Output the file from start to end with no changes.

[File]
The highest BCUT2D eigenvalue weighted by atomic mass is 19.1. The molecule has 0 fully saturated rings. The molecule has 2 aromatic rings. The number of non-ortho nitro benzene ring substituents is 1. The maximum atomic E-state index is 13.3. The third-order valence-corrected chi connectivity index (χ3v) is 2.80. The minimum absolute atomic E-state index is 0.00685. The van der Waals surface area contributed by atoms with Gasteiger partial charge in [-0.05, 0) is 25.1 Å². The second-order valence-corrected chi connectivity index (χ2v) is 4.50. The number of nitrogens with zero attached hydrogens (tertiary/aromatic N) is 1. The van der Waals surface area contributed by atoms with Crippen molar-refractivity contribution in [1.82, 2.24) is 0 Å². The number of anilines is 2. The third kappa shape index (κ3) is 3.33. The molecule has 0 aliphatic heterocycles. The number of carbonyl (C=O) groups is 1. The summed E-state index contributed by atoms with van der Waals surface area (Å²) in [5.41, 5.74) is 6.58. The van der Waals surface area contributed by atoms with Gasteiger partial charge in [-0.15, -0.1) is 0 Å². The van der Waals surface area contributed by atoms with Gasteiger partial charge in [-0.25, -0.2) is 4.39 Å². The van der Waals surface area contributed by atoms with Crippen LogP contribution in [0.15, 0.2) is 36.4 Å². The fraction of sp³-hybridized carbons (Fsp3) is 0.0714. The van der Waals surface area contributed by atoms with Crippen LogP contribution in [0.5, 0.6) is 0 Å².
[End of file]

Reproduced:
The highest BCUT2D eigenvalue weighted by atomic mass is 19.1. The molecule has 0 fully saturated rings. The molecule has 2 aromatic rings. The number of non-ortho nitro benzene ring substituents is 1. The maximum atomic E-state index is 13.3. The third-order valence-corrected chi connectivity index (χ3v) is 2.80. The minimum absolute atomic E-state index is 0.00685. The van der Waals surface area contributed by atoms with Gasteiger partial charge in [-0.05, 0) is 25.1 Å². The second-order valence-corrected chi connectivity index (χ2v) is 4.50. The number of nitrogens with zero attached hydrogens (tertiary/aromatic N) is 1. The van der Waals surface area contributed by atoms with Crippen molar-refractivity contribution in [1.82, 2.24) is 0 Å². The number of anilines is 2. The third kappa shape index (κ3) is 3.33. The molecule has 0 aliphatic heterocycles. The number of carbonyl (C=O) groups is 1. The summed E-state index contributed by atoms with van der Waals surface area (Å²) in [5.41, 5.74) is 6.58. The van der Waals surface area contributed by atoms with Gasteiger partial charge in [-0.15, -0.1) is 0 Å². The van der Waals surface area contributed by atoms with Gasteiger partial charge in [-0.25, -0.2) is 4.39 Å². The van der Waals surface area contributed by atoms with Crippen LogP contribution in [0.15, 0.2) is 36.4 Å². The fraction of sp³-hybridized carbons (Fsp3) is 0.0714. The van der Waals surface area contributed by atoms with Crippen LogP contribution in [0.5, 0.6) is 0 Å².